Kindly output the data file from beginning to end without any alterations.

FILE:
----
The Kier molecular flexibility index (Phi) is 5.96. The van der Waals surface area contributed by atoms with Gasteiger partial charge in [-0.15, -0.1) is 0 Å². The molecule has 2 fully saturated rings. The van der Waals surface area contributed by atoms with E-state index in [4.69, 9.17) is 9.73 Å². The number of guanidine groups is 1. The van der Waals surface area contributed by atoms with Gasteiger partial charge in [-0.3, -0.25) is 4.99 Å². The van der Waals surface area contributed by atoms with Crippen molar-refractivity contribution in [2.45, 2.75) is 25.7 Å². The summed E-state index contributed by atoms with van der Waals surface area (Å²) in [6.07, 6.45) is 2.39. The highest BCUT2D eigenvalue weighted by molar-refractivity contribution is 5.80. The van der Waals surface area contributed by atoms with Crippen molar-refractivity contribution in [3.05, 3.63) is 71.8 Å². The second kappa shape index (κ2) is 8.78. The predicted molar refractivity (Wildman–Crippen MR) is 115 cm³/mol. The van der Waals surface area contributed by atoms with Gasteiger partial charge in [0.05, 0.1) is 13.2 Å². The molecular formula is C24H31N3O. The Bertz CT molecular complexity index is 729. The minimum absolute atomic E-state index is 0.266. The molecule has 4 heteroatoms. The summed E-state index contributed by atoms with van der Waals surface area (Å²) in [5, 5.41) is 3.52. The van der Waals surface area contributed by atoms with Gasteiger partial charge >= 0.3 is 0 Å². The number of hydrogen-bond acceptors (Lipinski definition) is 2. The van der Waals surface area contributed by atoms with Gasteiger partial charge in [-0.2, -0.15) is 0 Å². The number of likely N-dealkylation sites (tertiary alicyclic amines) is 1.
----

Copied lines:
The Kier molecular flexibility index (Phi) is 5.96. The van der Waals surface area contributed by atoms with Gasteiger partial charge in [-0.15, -0.1) is 0 Å². The molecule has 2 fully saturated rings. The van der Waals surface area contributed by atoms with E-state index in [4.69, 9.17) is 9.73 Å². The number of guanidine groups is 1. The van der Waals surface area contributed by atoms with Gasteiger partial charge in [-0.3, -0.25) is 4.99 Å². The van der Waals surface area contributed by atoms with Crippen molar-refractivity contribution in [2.45, 2.75) is 25.7 Å². The summed E-state index contributed by atoms with van der Waals surface area (Å²) in [6.07, 6.45) is 2.39. The highest BCUT2D eigenvalue weighted by molar-refractivity contribution is 5.80. The van der Waals surface area contributed by atoms with Crippen molar-refractivity contribution in [3.05, 3.63) is 71.8 Å². The second kappa shape index (κ2) is 8.78. The predicted molar refractivity (Wildman–Crippen MR) is 115 cm³/mol. The van der Waals surface area contributed by atoms with Gasteiger partial charge in [0.05, 0.1) is 13.2 Å². The molecular formula is C24H31N3O. The Bertz CT molecular complexity index is 729. The minimum absolute atomic E-state index is 0.266. The molecule has 4 heteroatoms. The summed E-state index contributed by atoms with van der Waals surface area (Å²) in [5, 5.41) is 3.52. The van der Waals surface area contributed by atoms with Gasteiger partial charge >= 0.3 is 0 Å². The number of hydrogen-bond acceptors (Lipinski definition) is 2. The van der Waals surface area contributed by atoms with Gasteiger partial charge in [-0.2, -0.15) is 0 Å². The number of likely N-dealkylation sites (tertiary alicyclic amines) is 1.